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Category Archives: Stand down provisions

22 April 2009 6:33pm

The recruitment industry might not have hit bottom yet, but there are still “glimmers of opportunity”, say recession-surviving executives.

First, the bad news: the signs that precede a recovery are not evident yet, says Aquent international CEO, Greg Savage.

The most the industry can hope for at the moment, he says, is that “we’re now bouncing along the bottom, but I’m not even a hundred per cent convinced of that… I don’t think any signs in Australia of a meaningful recovery have been seen yet.

“I think it’s really bad; I think it’s worse than 1991. Perm is a complete comp case; temp is still here but even that’s lower than I expected it to be. The best you could hope for is that… things will improve in the second half of the year. I don’t see any meaningful benchmarks that it’s about to turn, but I’d love to be wrong!”

Scott Recruitment Services MD Rosemary Scott, however, says there are some signs that things are picking up: “there’s some things happening in China that are fairly positive in regards to their requirements for aluminium… so that will help our mining industry”.

She and Olivier Recruitment’s Helen Olivier agree that there are “glimmers of opportunity in the market” but they stop short of declaring that the industry has hit the bottom just yet.

According to Norris and Partners director Lisa Norris, some recruitment companies appear to be on round nine of their redundancies while others are making their first cuts and “this would indicate we have a little way to go”.

The signs
If Australia’s employment market were on the upturn, “we would stop seeing people being laid off; we would stop seeing people’s hours being cut; we would start seeing an increase in advertising volumes on the websites and in the press. We would start to see better candidates being hired; we would start to see clients being prepared to pay full fees. And none of those things are happening,” Savage points out.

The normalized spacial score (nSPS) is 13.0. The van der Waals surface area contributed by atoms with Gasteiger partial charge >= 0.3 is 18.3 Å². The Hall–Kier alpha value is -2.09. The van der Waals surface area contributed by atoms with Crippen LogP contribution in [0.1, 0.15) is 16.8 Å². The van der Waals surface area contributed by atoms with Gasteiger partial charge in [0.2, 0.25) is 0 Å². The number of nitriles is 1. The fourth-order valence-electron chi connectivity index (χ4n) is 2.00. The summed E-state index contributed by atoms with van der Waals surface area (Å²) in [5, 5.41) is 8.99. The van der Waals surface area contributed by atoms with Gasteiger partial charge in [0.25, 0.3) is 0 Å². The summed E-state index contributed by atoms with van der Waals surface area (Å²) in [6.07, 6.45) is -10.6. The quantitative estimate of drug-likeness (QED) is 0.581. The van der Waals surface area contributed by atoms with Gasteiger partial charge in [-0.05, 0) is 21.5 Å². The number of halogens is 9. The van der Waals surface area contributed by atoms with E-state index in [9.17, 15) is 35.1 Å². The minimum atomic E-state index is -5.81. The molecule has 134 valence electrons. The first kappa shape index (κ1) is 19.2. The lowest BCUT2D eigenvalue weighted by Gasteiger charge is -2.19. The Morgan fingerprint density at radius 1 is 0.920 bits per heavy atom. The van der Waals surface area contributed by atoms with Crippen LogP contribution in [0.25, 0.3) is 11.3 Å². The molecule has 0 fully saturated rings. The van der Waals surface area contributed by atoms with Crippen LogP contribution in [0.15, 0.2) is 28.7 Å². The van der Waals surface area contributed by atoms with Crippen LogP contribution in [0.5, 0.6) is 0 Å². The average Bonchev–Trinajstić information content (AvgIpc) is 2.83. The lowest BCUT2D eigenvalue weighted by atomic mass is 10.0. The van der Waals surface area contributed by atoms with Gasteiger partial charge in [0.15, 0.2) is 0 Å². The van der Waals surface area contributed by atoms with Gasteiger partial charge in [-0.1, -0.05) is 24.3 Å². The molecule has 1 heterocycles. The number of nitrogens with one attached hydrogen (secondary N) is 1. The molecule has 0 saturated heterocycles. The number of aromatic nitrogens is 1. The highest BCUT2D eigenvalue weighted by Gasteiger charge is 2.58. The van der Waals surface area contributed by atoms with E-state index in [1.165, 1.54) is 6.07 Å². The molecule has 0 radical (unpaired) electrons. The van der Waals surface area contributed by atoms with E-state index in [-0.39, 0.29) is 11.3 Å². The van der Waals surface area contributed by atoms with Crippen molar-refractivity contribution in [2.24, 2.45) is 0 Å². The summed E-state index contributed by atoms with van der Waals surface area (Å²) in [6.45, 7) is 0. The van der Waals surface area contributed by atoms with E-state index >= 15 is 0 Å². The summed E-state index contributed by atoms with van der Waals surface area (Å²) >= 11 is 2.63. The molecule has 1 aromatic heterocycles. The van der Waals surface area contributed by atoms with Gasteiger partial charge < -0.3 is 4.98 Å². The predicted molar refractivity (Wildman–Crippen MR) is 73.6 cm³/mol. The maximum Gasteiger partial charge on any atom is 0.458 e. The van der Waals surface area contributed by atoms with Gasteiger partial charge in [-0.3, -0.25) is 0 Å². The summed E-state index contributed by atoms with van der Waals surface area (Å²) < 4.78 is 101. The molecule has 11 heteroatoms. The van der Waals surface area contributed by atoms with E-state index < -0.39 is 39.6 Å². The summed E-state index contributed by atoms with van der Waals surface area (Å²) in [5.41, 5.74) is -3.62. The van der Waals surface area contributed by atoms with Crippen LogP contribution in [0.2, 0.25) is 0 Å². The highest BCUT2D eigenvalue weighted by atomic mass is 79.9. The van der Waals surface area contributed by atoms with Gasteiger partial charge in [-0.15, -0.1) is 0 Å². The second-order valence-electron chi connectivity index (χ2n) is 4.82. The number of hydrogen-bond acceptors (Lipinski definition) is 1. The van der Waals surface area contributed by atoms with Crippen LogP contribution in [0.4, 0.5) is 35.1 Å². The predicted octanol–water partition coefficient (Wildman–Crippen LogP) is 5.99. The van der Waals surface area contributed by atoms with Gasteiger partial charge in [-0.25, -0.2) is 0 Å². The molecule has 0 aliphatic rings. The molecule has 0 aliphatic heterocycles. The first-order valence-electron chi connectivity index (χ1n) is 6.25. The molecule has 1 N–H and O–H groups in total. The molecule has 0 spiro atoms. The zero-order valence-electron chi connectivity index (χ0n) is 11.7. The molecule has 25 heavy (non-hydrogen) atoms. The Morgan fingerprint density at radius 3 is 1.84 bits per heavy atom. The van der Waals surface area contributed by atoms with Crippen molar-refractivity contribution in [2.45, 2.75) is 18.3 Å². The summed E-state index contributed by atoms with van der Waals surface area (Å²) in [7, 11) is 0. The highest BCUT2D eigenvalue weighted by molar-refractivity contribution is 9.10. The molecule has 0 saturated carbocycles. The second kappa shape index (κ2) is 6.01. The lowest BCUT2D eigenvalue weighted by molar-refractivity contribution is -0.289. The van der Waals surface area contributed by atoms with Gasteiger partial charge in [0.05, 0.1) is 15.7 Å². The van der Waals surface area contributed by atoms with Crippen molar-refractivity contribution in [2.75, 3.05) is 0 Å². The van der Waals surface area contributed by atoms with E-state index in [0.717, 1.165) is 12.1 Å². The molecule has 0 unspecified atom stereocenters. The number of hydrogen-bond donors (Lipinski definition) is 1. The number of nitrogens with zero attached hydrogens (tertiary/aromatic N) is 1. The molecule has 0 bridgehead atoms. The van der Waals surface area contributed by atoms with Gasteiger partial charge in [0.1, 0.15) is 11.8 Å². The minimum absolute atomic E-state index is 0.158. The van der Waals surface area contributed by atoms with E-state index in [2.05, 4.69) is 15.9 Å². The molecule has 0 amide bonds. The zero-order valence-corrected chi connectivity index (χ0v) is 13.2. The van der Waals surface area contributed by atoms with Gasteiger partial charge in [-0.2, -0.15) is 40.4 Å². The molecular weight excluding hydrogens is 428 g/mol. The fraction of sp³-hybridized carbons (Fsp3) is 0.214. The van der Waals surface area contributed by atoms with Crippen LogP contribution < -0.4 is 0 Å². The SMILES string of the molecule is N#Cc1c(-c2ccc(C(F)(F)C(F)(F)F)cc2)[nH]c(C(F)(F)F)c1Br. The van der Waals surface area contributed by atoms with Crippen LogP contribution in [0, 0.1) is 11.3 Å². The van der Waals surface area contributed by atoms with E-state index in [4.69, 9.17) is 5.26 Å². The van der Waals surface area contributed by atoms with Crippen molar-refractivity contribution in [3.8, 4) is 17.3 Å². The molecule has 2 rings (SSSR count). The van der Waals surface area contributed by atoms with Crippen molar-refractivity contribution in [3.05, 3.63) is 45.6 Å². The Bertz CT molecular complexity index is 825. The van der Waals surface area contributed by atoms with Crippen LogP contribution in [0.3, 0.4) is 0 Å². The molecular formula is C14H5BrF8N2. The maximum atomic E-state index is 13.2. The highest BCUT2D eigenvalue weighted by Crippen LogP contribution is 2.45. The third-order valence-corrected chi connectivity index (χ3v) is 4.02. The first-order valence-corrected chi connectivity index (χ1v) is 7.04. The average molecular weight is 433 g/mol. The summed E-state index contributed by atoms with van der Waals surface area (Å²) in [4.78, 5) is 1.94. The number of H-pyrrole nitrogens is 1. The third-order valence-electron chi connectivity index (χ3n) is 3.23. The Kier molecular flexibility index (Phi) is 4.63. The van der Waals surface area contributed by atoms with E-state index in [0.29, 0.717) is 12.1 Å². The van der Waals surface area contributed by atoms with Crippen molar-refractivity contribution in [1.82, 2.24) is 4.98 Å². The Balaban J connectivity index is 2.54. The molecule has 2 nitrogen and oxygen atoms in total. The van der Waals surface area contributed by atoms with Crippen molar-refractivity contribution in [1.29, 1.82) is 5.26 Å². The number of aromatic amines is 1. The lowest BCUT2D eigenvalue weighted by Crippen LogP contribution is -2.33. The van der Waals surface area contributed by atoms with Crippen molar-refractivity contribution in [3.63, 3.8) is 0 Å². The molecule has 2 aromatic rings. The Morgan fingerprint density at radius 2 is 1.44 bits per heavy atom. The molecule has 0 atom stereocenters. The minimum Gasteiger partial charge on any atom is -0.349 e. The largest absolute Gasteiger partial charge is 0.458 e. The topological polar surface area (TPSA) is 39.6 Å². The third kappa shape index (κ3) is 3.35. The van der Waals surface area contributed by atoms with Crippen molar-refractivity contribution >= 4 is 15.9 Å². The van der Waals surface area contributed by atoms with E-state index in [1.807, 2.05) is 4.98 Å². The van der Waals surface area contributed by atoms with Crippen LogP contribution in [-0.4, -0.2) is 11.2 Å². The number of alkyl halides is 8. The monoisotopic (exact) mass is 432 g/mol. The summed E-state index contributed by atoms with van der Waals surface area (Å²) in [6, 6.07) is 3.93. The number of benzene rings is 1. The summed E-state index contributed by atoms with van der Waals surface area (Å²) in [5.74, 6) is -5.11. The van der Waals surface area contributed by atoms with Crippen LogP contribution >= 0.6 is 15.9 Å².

Scott says recruiters should monitor what the stock market is doing and what’s happening overseas, “because generally we tend to follow the trends happening in the UK and US. The US seems to be showing some signs [of recovery] so that’s positive.”

According to Lisa Norris, most recruiters know that one indicator to watch is when temp demand increases, because this usually follows “bloodletting” redundancies.

But, she says, “the indicators most recruitment leaders would use to gauge where we are on the ‘bell curve’ are not that clear this time”. In other recessions after redundancies were made there was a “period of pain” while the reduced team was expected to cover the workload, followed by a need for temps, but “the workforce cycle that previously has been a good indicator of potential market growth may not play a part in this recession”.

Scott says there are some recruitment companies taking advantage of the good talent available and gearing up for more buoyant times, but Norris expects many will be reluctant to take on new staff in the last quarter of the financial year, preferring instead to put as much money to their bottom line as they can.

Norris adds that the imminent announcement of the NSW Government C100 contract is likely to have the next big impact on the recruitment industry, with agencies that weren’t successful shedding their consultants into the market.

What to do
This is the time to build relationships with organisations, “because when those companies do want to recruit again, they will be coming to those people who they have relationships with”, Scott says.